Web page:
Kiwis – more properly referred to as kiwifruit – are a cool-looking fruit that often sports a fuzzy exterior. They're rich in fiber, vitamins C and E, potassium and other nutrients, and they're a great addition to fruit salads, adding unique flavor and visual appeal. Of course, they're a lot better if they haven't gone bad. So, it's nice to know how to spot a rotten kiwi, as well as a ripe kiwi, and also how to select and store this fruit.

Identify Bad or Overripe Kiwi

The surest sign that a kiwifruit has past its prime is when it's too soft to the touch or mushy inside. A ripe kiwi is just slightly soft and pliable to the touch, but it continues to get ever squishier once it peaks. Another indication that a kiwi is in decline is the presence of an off-smelling odor, even before cutting into it; an as-of-yet unripe or ripe kiwi has no discernible smell. Bad kiwifruit may also have wrinkling skin, decaying spots or mold growth.

Select Good Kiwifruit

Kiwifruit continue to ripen after harvesting, so it's OK to buy them unripe, assuming you're not in a major rush to eat them. When they're not yet ripe, they are fairly hard and don't give much when you squeeze. If you eat them unripe, they have a firmer texture and a somewhat astringent or sour kiwi taste.

Ripe kiwi give just a little with a light squeeze. The skin should feel rough, and with most varieties, it should be hairy. Look for fruit with no visible nicks, cuts, cracks, soft spots, discolored areas, mold or other damage. A kiwi's size doesn't tell you anything about its sweetness or flavor.

Storing Kiwi and Their Shelf Life

By fresh fruit standards, whole kiwis are pretty durable. Assuming you buy them not quite ripe or just ripened, they'll last at least several days on your kitchen counter at room temperature. However, their shelf life can be greatly extended – even to as much as four to six weeks – with refrigeration. If you have cut-up kiwi, refrigerate it in an airtight container for up to about five days.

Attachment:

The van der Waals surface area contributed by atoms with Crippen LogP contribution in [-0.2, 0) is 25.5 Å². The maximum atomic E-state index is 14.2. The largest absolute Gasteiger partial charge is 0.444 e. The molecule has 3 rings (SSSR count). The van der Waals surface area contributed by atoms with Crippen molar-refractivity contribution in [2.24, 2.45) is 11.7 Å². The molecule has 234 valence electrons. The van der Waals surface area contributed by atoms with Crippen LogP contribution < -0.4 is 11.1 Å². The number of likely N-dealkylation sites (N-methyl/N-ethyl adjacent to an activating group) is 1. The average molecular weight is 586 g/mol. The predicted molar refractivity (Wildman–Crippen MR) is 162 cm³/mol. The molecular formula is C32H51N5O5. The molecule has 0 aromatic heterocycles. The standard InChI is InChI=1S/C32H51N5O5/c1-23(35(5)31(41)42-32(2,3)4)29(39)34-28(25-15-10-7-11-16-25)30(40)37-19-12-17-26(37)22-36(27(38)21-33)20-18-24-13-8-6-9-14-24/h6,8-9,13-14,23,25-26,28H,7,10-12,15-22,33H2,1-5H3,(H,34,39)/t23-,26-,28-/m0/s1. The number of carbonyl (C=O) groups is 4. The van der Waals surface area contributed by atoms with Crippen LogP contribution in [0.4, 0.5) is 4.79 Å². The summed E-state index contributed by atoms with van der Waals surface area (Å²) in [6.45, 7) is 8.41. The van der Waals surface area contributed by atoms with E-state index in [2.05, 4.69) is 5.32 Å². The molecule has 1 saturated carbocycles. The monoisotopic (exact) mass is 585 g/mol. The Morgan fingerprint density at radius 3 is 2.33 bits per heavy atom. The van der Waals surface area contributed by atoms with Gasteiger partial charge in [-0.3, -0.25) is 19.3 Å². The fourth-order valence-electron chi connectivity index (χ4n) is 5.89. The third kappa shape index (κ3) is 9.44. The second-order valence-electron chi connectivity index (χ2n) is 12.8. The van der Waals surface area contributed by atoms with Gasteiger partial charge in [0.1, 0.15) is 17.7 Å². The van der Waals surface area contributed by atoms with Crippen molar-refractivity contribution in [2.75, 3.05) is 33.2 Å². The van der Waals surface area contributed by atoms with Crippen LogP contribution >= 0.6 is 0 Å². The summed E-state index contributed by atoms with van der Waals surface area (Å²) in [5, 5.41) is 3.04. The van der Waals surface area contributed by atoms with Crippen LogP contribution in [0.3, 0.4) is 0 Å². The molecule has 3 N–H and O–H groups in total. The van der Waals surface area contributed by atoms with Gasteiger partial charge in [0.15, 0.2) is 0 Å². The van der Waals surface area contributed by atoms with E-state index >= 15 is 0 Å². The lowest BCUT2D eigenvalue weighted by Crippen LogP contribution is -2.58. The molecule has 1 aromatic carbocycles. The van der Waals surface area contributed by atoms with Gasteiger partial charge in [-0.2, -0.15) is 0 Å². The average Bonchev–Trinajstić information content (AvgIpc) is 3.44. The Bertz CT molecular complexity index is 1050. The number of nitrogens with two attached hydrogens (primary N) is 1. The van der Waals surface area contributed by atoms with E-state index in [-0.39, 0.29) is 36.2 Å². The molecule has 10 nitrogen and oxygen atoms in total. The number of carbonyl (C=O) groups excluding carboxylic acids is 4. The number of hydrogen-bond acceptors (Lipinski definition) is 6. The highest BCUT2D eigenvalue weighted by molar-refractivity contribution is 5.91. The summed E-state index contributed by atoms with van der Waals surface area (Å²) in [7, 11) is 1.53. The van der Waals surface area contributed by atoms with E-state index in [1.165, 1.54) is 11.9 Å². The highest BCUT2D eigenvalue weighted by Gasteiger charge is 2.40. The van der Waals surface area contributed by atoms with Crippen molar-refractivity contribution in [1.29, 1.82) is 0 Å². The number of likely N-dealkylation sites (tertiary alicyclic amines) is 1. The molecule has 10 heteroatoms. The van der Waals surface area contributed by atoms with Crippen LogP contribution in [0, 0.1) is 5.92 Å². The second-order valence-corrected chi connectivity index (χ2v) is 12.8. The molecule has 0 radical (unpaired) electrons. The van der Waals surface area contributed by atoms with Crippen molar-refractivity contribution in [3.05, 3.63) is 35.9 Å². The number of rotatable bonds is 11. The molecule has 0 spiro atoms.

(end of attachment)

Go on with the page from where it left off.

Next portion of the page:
If you have unripe kiwifuit and you're itching to chow down on them, store them out of the fridge at room temperature, as refrigeration slows their maturation. You can speed up the ripening process even more by placing unripe kiwis in a partially vented paper or plastic bag with a banana or apple; these other fruits give off ethylene gas as part of their own ripening process, which accelerates the ripening – and subsequent decay – of other produce.

Freezing Kiwi for Longer Storage

The texture and makeup of kiwifruit don't make them particularly good candidates for freezing. When you thaw them, their flesh will have a mushy texture and darker green coloring. But, if you're determined, it's perfectly safe to freeze kiwifruit indefinitely, though the sooner you eat it the better.

Slice the kiwis or scoop them with a melon baller first; don't freeze them whole. If you have a vacuum sealer, that's a good way to package them for freezing. Otherwise, store them in an airtight container or a freezer bag with the air pressed out. If you spread out the individual pieces on a baking tray before freezing, you can package them without ending up with one big mass of frozen kiwi.

How to Eat Kiwifruit

Some people approach kiwi with some uncertainty the first time around. It's hairy, after all. Believe it or not, while most people peel kiwifruit to eat it, kiwi skin is edible and full of fiber, folate, vitamin E, antioxidants and other nutrients.

But then again, it's hairy. That's off-putting to plenty of people, even triggering irritation to some people's mouths. A lot of the fruit's hair will come off if you scrape the skin with the edge of a spoon or scrub it with a vegetable brush, though.

Wash kiwi whether or not you're planning to eat the skin, because when you slice it, the knife easily transfers dirt and bacteria from the exterior to the flesh as it passes through. Use a quality vegetable peeler or a paring knife to carefully remove a kiwi's skin. Or, cut kiwis in half width-wise and scoop out the fruit with a spoon.